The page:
Curated by: Luigi Canali De Rossi

Monday, March 7, 2005

Delivering Software Updates By RSS: Appcasting Jumps Onto The RSS Wave

When you fire up one of your online software tools and straightaway get a message notifying you that there's a new version available for immediate download, are you grateful for the message or irritated by the distraction?

Do you download and install the latest version there and then, or make a note to visit the tool's Web site to get a download later?

Photo credit: Dave Sackville

The same questions go for software patches, security updates, new release notes, user guides and any other relevant information.

If you decide that you'll go to the site later and carry on with the task at hand, how often do you remember to actually go there?



This whole process is inefficient and, for many software users, is distracting and therefore potentially irritating. As the software vendor, you don't want to be annoying your users. However, you do want them to have the latest version and you do want to offer them other support material when it becomes available. This is all part of the service wrapped around the product.

RSS-based subscriptions have the potential to radically improve the process. Just as you might voluntarily subsribe to RSS-based newsfeeds in a news aggregator, or podcasts, or videocasts, you can also subscribe to software updates.

Appcasting is a new term (and as of now, a new Technorati 'tag') coined by Fraser Speirs, self-described "sometime sysadmin, sometime Cocoa hacker, general geek, Photographer, bass player and new parent". Appcasting uses the same RSS2.0 'enclosure' feature that is used to distribute audio files by podcasters and video files used by videocasters (or 'vodcasters').

As Fraser Spiers says on his site:

"Appcasting is the practice of using the 'enclosure' feature of RSS 2.0 feeds to deliver updates and release notes for new software applications. The name Appcasting is by analogy with Podcasting, which is the practice of delivering audio files as RSS 2.0 enclosures.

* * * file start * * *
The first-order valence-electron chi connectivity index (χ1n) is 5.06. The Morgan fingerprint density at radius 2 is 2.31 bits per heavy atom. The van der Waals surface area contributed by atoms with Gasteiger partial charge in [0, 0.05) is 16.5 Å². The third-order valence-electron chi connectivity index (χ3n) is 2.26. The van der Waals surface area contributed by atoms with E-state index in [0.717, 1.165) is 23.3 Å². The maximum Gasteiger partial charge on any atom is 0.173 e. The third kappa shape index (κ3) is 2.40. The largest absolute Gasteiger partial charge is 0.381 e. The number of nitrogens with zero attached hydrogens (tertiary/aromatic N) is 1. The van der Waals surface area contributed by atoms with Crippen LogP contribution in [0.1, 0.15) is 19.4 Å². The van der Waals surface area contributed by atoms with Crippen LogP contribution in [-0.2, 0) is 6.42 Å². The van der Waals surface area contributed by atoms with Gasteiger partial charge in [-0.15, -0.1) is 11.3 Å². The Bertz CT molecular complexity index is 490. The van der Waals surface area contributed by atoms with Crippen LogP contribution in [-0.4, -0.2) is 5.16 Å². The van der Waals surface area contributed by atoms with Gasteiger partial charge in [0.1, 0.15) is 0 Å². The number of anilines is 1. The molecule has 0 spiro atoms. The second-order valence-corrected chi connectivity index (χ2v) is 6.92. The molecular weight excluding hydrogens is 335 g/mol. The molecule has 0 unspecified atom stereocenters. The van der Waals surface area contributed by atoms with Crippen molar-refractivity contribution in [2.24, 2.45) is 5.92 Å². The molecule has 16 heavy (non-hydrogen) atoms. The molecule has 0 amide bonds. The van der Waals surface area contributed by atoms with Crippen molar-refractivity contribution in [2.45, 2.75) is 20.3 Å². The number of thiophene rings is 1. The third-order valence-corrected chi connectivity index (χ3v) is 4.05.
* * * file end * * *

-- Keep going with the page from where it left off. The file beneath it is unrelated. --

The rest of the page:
The idea is this: the developer publishes an RSS 2.0 feed, each item of which describes a new release of a particular software product. The items' descriptions may contain release notes or other information about what's new in this release.

When your users are using RSS aggregators which support the RSS 2.0 enclosure feature, it becomes trivial for them to keep up to date with your software releases. Aggregators such as NetNewsWire 2 support downloading of enclosed content right in the aggregator."

This is an ideal application of RSS - it's a win-win for software developers and their users.

As a user, I can subscribe to the update feed in my news aggregator at the time I'm signing up for the software tool. I can then rest assured that I will be notified of all version updates and related news. I can then view the update news and any enclosed software updates at my own leisure. No intrusion, no disruption.

As a developer/vendor, I get a low-cost, efficient way to stay connected with my happy customers.

For a glimpse of Appcasting's potential, check out Fraser Spiers' three examples:

1. FlickrExport iPhoto Plugin

2. Freecell

3. Konfabulator Widget Gallery

As a developer, you can submit your Appcasts to Fraser Spiers' site by emailing him at appcasting at speirs dot org.

One to watch.

Reference: Fraser Speirs [ Read more ]
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posted by on Monday, March 7 2005, updated on Tuesday, May 5 2015

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